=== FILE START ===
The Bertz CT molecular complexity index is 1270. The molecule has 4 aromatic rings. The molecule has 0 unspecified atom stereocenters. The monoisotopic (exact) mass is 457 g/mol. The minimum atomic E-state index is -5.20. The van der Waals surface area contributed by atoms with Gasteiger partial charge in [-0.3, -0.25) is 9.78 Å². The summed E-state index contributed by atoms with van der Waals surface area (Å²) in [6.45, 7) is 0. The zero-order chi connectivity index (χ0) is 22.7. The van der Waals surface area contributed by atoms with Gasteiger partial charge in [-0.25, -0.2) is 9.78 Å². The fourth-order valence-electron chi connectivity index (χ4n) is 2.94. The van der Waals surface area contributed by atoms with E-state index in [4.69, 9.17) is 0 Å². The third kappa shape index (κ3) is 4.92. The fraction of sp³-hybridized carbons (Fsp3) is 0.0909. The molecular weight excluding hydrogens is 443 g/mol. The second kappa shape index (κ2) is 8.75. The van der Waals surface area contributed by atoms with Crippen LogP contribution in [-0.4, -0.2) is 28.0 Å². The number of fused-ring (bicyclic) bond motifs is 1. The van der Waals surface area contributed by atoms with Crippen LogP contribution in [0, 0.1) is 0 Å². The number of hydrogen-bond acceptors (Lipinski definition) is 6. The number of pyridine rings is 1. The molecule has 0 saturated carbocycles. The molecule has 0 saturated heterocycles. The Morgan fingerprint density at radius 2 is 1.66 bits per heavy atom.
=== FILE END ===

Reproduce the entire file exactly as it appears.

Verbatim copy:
The Bertz CT molecular complexity index is 1270. The molecule has 4 aromatic rings. The molecule has 0 unspecified atom stereocenters. The monoisotopic (exact) mass is 457 g/mol. The minimum atomic E-state index is -5.20. The van der Waals surface area contributed by atoms with Gasteiger partial charge in [-0.3, -0.25) is 9.78 Å². The summed E-state index contributed by atoms with van der Waals surface area (Å²) in [6.45, 7) is 0. The zero-order chi connectivity index (χ0) is 22.7. The van der Waals surface area contributed by atoms with Gasteiger partial charge in [-0.25, -0.2) is 9.78 Å². The fourth-order valence-electron chi connectivity index (χ4n) is 2.94. The van der Waals surface area contributed by atoms with E-state index in [4.69, 9.17) is 0 Å². The third kappa shape index (κ3) is 4.92. The fraction of sp³-hybridized carbons (Fsp3) is 0.0909. The molecular weight excluding hydrogens is 443 g/mol. The second kappa shape index (κ2) is 8.75. The van der Waals surface area contributed by atoms with Crippen LogP contribution in [-0.4, -0.2) is 28.0 Å². The number of fused-ring (bicyclic) bond motifs is 1. The van der Waals surface area contributed by atoms with Crippen LogP contribution in [0, 0.1) is 0 Å². The number of hydrogen-bond acceptors (Lipinski definition) is 6. The number of pyridine rings is 1. The molecule has 0 saturated carbocycles. The molecule has 0 saturated heterocycles. The Morgan fingerprint density at radius 2 is 1.66 bits per heavy atom.